2. Michael   January 23, 2009 at 6:00 pm

    Typo. It should read (1933/1973).

  3. George Harter   January 24, 2009 at 12:53 am

    One point, re Big B’s statement. No TWO: NEVER say NEVER, NEVER!The second, if China allows the yuan to appreciate, well, then what Bernanke? The Yuan climbs, what?? 40%, the Treasuries drop 6%, who is really the loser??(well, Benanke may have his ego bruised but the country….???)In fact I have contended for the last 2 years that the Chinese would actually profit by having a “Pseudo-Reserve” currency. They certainly would have much more financial muscle than now. It would also focus efforts to reflate the economy of the general populace.Per the above writer, China is certainly willing to accept reasonable losses. The Chinese are a LOT tougher than many in our inept government believe. Another item, Chinese have “FACE”, for those who don’t understand check Wiki on the concept.Bernanke is just a foolish American Academic(a Peter Principle man), he should squawk at a faculty Senate, not in front of the world.George HarterNYC Resident who will be happy to see many of the financial crooks leave even tho it will hurt the city’s economy. At least we will have a much cleaner TOWN!!

  4. john   January 24, 2009 at 9:07 am

    If the Yuan or RMB appreciates, that would make China’s contraction even more severe and quicker. Exports would be more expensive when priced in dollars and the uncertainty of future business prospects would drive lots of Chinese factories out of business. I think that may be a bad idea as it would spread a lot of misery around the far east. Last statistic I heard was ~180 million migrant workers to Dong Guan area, if even a quarter lose their jobs that’s greater than the US unemployment and could have terrible effects worldwide. I don’t really care if you have a wall street cdo, arm, toggle bond seller lose their job, but these are real people producing real products (medicine, artificial limbs, computers, etc.).Furthermore, I’d like to point out the entire time Paulson and Bernake said they were for a stonger dollar, the dollar rose from 72-89. They gave the people exactly what the people asked for (albeit indirectly a forced repatriation); so why bad mouth Ben? If you didn’t position yourself properly that’s your fault. He’s been very open and transparent and methodical in his methods and followed through to a ‘T’. Don’t badmouth the man, badmouth the policy if you don’t like it.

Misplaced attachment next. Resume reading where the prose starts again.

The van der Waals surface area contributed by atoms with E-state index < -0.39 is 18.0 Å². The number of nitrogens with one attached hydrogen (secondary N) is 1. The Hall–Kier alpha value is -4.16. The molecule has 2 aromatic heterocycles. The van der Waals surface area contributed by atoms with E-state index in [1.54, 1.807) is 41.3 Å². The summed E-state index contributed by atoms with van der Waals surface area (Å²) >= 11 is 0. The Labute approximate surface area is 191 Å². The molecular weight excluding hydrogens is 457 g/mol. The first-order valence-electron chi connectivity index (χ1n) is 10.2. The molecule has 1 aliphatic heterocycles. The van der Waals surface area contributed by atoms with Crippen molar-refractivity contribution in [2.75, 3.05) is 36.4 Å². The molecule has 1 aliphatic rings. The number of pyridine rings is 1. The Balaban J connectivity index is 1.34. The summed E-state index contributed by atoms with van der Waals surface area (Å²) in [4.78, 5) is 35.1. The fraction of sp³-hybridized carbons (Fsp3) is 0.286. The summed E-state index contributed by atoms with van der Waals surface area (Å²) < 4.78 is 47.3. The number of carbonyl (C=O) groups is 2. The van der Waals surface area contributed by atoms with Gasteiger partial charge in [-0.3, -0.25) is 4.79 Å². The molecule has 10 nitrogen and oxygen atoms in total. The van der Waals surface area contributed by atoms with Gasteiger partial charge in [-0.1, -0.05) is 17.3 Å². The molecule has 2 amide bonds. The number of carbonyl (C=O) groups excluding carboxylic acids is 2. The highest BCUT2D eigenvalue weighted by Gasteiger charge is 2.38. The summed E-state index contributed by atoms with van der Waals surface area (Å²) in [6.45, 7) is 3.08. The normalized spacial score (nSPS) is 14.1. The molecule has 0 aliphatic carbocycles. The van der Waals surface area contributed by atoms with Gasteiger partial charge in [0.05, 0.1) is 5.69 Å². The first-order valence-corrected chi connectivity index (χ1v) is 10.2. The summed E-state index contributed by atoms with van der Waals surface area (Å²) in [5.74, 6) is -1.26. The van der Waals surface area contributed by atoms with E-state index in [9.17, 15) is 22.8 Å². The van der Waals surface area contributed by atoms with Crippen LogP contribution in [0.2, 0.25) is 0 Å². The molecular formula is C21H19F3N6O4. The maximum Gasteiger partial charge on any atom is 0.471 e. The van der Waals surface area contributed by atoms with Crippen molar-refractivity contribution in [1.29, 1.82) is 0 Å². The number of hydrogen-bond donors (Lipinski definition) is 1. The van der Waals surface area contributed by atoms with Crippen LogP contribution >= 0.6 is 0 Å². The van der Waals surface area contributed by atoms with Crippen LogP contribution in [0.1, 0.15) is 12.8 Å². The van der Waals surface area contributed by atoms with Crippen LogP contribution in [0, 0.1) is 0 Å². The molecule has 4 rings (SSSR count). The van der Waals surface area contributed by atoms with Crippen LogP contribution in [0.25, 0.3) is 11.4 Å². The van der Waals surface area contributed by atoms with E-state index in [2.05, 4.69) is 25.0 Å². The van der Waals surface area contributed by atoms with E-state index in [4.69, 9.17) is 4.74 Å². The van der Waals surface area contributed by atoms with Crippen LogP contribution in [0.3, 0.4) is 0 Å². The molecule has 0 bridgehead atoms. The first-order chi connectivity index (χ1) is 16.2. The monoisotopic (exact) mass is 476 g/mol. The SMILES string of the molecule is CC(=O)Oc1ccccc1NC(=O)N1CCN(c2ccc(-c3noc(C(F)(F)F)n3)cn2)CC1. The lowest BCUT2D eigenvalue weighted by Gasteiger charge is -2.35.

5. Anonymous   January 30, 2009 at 6:45 am

    IF DARWIN WERE ONLY ALIVE NOW! Evolution has deep roots in social psychology too. As we strip all the textures off this deventure and see it for what it is we will see pure and wicked survival at its core. No rule, law or remorse will be available and a survival of the fittest rule of nature will emerge. Regional economies of new types will emerge as well as entirely new philosophical highways of thought. Our protectable assets are our diversity and ability to structure and complete research, our practical independence as individuals and our ability to lead. We are all 70 year time machines with new models in the making, social networking and marketing will re-define past our wildest dreams. Egos die with their hosts. Mother nature always bats last, let’s not forget the rules.SR Florida

  6. Swiss Genome   January 30, 2009 at 6:55 am

    It’s only a question of Time before the Chinese assume the their role as an economic power and major player something the Americans have been responsible for and thought they would be able to control. How Foolish our leaders are. As the Chinese always say . . . . . we have all the time in the World ! The key to their acension will be the revaluation of the yuan. Like America’s foreign policy . . . . we have no idea what we are doing with our economic/financial policy. This is because Americas only think short term ! The rest of the World is not going to get caught out again with another Financial crisis caused by the U.S. The time is coming for the return to a GOLD standard without one there can be no standard measurement of Value and that is the reasong we are in the mess we are today. Such a standard would not allow Governements to promote inflationary growth policies and debase their currencies over time.

  7. Don the libertarian Democrat   February 8, 2009 at 1:22 pm

    Thank you for this post. It saves me a lot of time. See here:http://www.bloomberg.com/apps/news?pid=20601080&sid=aFgHlh.Dn4Lc&refer=newsBy Stanley White and Shigeki NozawaDec. 24 (Bloomberg) — Japan should write-off its holdings of Treasuries because the U.S. government will struggle to finance increasing debt levels needed to dig the economy out of recession, said Akio Mikuni, president of credit ratings agency Mikuni & Co.The dollar may lose as much as 40 percent of its value to 50 yen or 60 yen from the current spot rate of 90.40 today in Tokyo unless Japan takes “drastic measures” to help bail out the U.S. economy, Mikuni said. Treasury yields, which are near record lows, may fall further without debt relief, making it difficult for the U.S. to borrow elsewhere, Mikuni said.“It’s difficult for the U.S. to borrow its way out of this problem,” Mikuni, 69, said in an interview with Bloomberg Television broadcast today. “Japan can help by extending debt cancellations.”So, I’m saying that a CDS on treasuries is viable, if not likely. Do you agree?